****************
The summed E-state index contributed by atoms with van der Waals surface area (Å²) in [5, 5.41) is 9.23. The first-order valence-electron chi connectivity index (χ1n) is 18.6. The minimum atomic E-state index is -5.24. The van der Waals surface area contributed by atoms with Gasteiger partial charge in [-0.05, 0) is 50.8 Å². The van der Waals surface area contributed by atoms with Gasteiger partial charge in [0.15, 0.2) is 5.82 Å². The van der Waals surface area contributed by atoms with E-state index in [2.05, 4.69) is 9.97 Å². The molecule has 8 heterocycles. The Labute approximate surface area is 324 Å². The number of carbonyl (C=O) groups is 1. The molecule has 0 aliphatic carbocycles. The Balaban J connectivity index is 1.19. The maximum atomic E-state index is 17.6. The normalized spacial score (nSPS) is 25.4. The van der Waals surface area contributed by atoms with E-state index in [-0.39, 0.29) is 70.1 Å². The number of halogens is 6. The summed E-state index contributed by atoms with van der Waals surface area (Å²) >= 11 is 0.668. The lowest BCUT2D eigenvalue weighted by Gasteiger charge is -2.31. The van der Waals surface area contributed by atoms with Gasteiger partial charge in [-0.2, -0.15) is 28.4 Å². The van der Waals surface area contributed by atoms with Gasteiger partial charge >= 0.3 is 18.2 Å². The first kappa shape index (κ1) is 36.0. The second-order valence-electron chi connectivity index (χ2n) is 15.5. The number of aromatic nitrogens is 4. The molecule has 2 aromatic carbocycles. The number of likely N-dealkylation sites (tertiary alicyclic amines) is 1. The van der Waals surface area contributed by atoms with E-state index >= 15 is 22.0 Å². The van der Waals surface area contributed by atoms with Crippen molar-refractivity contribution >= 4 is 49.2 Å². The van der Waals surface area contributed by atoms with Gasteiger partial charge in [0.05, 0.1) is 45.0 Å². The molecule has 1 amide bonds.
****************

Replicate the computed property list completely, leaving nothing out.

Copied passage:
The summed E-state index contributed by atoms with van der Waals surface area (Å²) in [5, 5.41) is 9.23. The first-order valence-electron chi connectivity index (χ1n) is 18.6. The minimum atomic E-state index is -5.24. The van der Waals surface area contributed by atoms with Gasteiger partial charge in [-0.05, 0) is 50.8 Å². The van der Waals surface area contributed by atoms with Gasteiger partial charge in [0.15, 0.2) is 5.82 Å². The van der Waals surface area contributed by atoms with E-state index in [2.05, 4.69) is 9.97 Å². The molecule has 8 heterocycles. The Labute approximate surface area is 324 Å². The number of carbonyl (C=O) groups is 1. The molecule has 0 aliphatic carbocycles. The Balaban J connectivity index is 1.19. The maximum atomic E-state index is 17.6. The normalized spacial score (nSPS) is 25.4. The van der Waals surface area contributed by atoms with E-state index in [-0.39, 0.29) is 70.1 Å². The number of halogens is 6. The summed E-state index contributed by atoms with van der Waals surface area (Å²) >= 11 is 0.668. The lowest BCUT2D eigenvalue weighted by Gasteiger charge is -2.31. The van der Waals surface area contributed by atoms with Gasteiger partial charge in [-0.2, -0.15) is 28.4 Å². The van der Waals surface area contributed by atoms with Gasteiger partial charge >= 0.3 is 18.2 Å². The first kappa shape index (κ1) is 36.0. The second-order valence-electron chi connectivity index (χ2n) is 15.5. The number of aromatic nitrogens is 4. The molecule has 2 aromatic carbocycles. The number of likely N-dealkylation sites (tertiary alicyclic amines) is 1. The van der Waals surface area contributed by atoms with E-state index >= 15 is 22.0 Å². The van der Waals surface area contributed by atoms with Crippen molar-refractivity contribution >= 4 is 49.2 Å². The van der Waals surface area contributed by atoms with Gasteiger partial charge in [0.05, 0.1) is 45.0 Å². The molecule has 1 amide bonds.